Monday, June 30, 2014

The More She Says the More I Understand Why She Thinks Talking is Overrated

I have a "pinch me" feeling with Sofie's progress lately. We absolutely have our textbook ASD trials and obstacles. Some days are more trying than others. But she is really starting to connect with this peculiar and foreign idea of "talking to people." We have had so much help along this crazy journey from family, friends, our amazing therapy team, teachers-the list goes on and on. Our newest breakthrough seems to have come from our speech therapist. She suggested that instead of holding out for a word or phrase we should give her other chances to succeed when she feels tongue-tied. So we started requesting that Sofie at least make an "ahhh" noise accompanied by eye-contact. She has really responded so well to this. It really built up her confidence and reduced her frustrations. And that confidence has exploded with a tidal wave of talking (well a tidal wave for our quiet girl). The talking really began to snowball around our Poconos trip in June. She is labeling things she sees as soon as she sees them (instead of the delayed response she would usually give). She is becoming increasingly tickled by how quickly she can get something by "using her words." I have never seen someone so proud to say "mmmmmillllkkk!"

And with this joy comes some skepticism. Perhaps it has always been there but Sofie is getting more comfortable letting us know how silly she thinks some of our world's social constructs are. Sofie has (I think) mild Autism and often we find ourselves reacting to things as if they were ASD effects but its sometimes just being a three-year old. One of these things is her classic todller self-centered thinking. She goes about her day thinking everyone around her knows EVERYTHING about her. HERE is where the perfect storm between typical toddler behavior and autism behavior forms.

 Me: "Sofie what do you want to watch [on TV]?"

Sofie has opened her PEC Book to Dinosaur Train and stays silent

Me: "Mommy doesn't know what you want." I start naming shows playing dumb.

Sofie: (softly) "Chain" with no eye contact *chain is "train"

Me: "Can you ask mommy for dinosaur train? I love it when Sofie uses her words. Can you say 'please dinosaur train'?

Sofie: looking downward she scoffs "AH Course I YIKE Chain"

Me: "Can you ask mommy for Train? Say 'train please'?"

Sofie: still not looking "BUH course I YIKE Chain! Bud and Tine (Buddy and Tiny are characters on show)! AHH Course!"

This goes on like this for a bit. Sometimes a minute or two sometimes longer with some tantruming but I think the exchange says a lot.

Here is my theory:

I think most three-year olds don't think there is real dire need to communicate their desires to their parents. I think many still assume Mommy and Daddy 'just know' what they want. How many times have you dealt with a screaming toddler that is furious you don't know why they are upset?? BUT a typically developing kid enjoys asking for things. Often they are like a broken record with their questions. There is a pride I see on these kids' faces. They want that connection. They want to talk. In my days and nights with Sofie, I can say she doesn't naturally get that typical toddler high from talking. Sofie communicates through touch. She loves touching those she cares about. She will physically shake with happiness sometimes from these exchanges. She enjoys vocalizing and her discreet babbling talks to her favorite doll "mokey." I think the high from talking hasn't come naturally to Sofie because expressive language can be a real source of anxiety and stress for Sofie. I equate it to how I hear runners talk about the "runner's high" with long distance running outdoors. I have not had any small victories with outdoor running that would make running long distances an attractive prospect for me. It's great for them but it's not for me (i'll stick to the treadmill I visit every 6 months; another Me Activity I need to return to). But sweet Sofie doesn't have the option of saying "Sorry guys, talking is tough. I really don't get the point of it. I'm fine with that."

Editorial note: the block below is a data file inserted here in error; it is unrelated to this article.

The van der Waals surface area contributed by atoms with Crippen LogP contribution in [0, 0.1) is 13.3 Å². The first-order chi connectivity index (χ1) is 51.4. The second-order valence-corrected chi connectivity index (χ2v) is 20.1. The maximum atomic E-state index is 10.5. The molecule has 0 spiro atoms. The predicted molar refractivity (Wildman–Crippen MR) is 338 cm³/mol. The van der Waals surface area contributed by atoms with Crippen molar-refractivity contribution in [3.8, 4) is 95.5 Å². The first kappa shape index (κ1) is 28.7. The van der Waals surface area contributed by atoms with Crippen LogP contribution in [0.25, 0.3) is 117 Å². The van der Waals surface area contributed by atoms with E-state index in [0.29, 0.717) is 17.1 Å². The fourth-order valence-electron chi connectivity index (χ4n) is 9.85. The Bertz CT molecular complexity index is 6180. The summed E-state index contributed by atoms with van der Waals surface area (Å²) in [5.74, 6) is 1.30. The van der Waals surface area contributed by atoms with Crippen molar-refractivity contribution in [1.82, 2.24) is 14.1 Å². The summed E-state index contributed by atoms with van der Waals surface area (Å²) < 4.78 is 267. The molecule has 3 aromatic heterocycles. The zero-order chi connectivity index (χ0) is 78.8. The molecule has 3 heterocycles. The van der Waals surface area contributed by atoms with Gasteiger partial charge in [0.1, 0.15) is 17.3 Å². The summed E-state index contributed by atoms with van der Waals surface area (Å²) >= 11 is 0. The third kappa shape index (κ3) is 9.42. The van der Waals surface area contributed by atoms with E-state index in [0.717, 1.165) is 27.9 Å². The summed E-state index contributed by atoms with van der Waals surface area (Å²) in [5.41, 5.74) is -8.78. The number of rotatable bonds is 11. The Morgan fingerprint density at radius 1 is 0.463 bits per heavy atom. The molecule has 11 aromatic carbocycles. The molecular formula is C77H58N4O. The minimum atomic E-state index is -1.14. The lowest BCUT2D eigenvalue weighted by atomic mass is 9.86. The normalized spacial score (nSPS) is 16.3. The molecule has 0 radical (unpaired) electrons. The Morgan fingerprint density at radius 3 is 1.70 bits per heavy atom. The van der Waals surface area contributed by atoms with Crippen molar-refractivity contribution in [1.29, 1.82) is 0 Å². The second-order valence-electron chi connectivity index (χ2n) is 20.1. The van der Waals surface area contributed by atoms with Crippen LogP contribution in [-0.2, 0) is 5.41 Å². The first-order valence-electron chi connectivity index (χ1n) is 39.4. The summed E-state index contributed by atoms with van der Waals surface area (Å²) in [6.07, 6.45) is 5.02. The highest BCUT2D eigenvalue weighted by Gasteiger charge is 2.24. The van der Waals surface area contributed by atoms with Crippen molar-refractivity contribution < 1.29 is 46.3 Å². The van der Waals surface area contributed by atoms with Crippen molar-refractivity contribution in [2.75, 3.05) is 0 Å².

And that's the thing. SHE is fine with it. Her frustrations come when she is in a situation in our black and white world that requires her to talk. THANK GOD receptively she is so "here." But that comes with a unique challenge because it has given her the gift of being a thoughtful and quiet observer. She gets to experience the world and take in the lessons around her. BUT she has no natural need to ever share those lessons because she doesn't really 'get' the incentive to share it. She has created this self-sustaining happy universe for herself. Well, rather it's self-sustaining according to Sofie. A toddler lives in the "now." It is insane to expect a 3-yr old to think about "the future" and how their actions will affect it. And yet sometimes I think I do expect her to see the big picture. That looks insane as I type it. But if I am honest yes, I think I sometimes push this agenda of talking without explaining why. I am working on that though. I really try to remind myself that WE want her to talk and WE know why she needs to but Sofie is happy today. It's a hard sell.

So thank God, she is starting to see why talking to people can be a good thing. And I think she is getting that we aren't trying to take away her twirling way of life. I know I am projecting a bit there but whatever. All I know is that my heart swells every time she talks. And I REALLY hope that her heart is swelling with pride too.

Monday, June 23, 2014

Love the Adventure